that off you can see the original turn it on and you can see this lovely
glowing Orton effect now that we’ve got now the thing for me is the Orton effect
shouldn’t really be plied globally to every element of the image it starts to
get a little bit samey after that I really wanted it to deal with the
heather in the foreground and possibly soften up some of the clouds in the sky
what I need to do know that is add a layer mask so that I can hide the effect
so I’ll add my new layer mask I’ll invert it and that hides the artifact
from my image next I’m going to use a luminosity mask to select the Heather in
my image now I could use a saturation mask and that would work as well but I
think the luminosity mask will work best and I’m going to use this panel that
I’ve previously reviewed called interactive luminosity masks and it’s a
free panel that you can get again I’ll put the link to that video in the
information below and I’m going to create a luminosity mask and in there
I’ll create a zone mask though the areas you can see in white and the areas that
are being selected by my luminosity mask and I can move this left and right to
either select brighter tones or darker tones so I want to select something
that’s picking up on the Heather and it’s probably slightly darker tones at
this stage and I can use these feather sliders to restrict or enlarge the range
that’s being selected now I don’t really want the effect to be seen in the
shadows I really want it to be seen more in the higher lives so I’m happy with
that and what I’m going to do now is create a selection from it I’ll hide
that panel and now I’ll hide the selected edges so that I don’t see them
anymore now over here I’m on my mask that’s attached to the entire group and
what I can do now is select a white paint brush so I’m using white with the
paintbrush and I’ve got the opacity set at about 50% I’ve got a soft edge to the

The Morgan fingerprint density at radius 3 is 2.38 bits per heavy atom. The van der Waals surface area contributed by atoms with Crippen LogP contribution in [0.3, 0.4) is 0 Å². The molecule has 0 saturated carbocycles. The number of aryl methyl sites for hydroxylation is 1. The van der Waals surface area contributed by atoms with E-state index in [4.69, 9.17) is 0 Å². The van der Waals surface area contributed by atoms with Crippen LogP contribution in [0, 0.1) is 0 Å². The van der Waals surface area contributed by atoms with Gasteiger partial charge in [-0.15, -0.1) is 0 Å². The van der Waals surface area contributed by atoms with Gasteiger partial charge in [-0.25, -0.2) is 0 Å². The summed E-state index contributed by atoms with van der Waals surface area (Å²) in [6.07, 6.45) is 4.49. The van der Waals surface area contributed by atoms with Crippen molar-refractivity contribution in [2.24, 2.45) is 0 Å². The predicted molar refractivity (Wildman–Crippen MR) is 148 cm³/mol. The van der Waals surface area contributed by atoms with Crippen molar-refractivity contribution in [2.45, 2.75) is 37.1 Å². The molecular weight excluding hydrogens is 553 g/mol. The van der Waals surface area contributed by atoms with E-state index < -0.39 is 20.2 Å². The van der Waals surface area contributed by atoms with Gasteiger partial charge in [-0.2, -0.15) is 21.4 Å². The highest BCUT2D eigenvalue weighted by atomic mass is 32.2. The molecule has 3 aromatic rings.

paint brush and the size is set suitable for this image I can adjust the size
using the bracket keys on my keyboard so the left bracket will reduce it the
right bracket increases it and now I’m going to just paint over the areas where
I want to see the artifact so the Heather here
is one of the areas where I want to see it and again the heather over here now
are painting the areas of the heather to start with just to create that softening
effect on the heather because that’s my priority and the thing you’ve got to
watch out for when you’re using this technique is that because I’m using a
soft blending mode here on the soft glow layer it will actually darken and
intensify the color so you may get a color shift involved here don’t worry if
you find that the whole thing makes it look too saturated we’ll deal with that
in a moment so let’s Oh turn it back on and you can see that
I’ve restricted my adjustment now just to the Heather if you look at the
maskers I’ve created you can see that it used the luminosity information that I
picked up in the luminosity panel now just soften the edges of the path as
well slightly I’m reasonably happy with that maybe we want to include a very
slight soft glow in the distance that looks reasonably good and now maybe just
on these clouds here to soften them up possibly
those clouds as well so let’s look that was the original and that’s my softened
image using my artifact so I just renamed that layer now if I think that
the image is looking a little bit too saturated now what I can do is add a hue
and saturation layer and just make sure that that’s outside of my Orton effect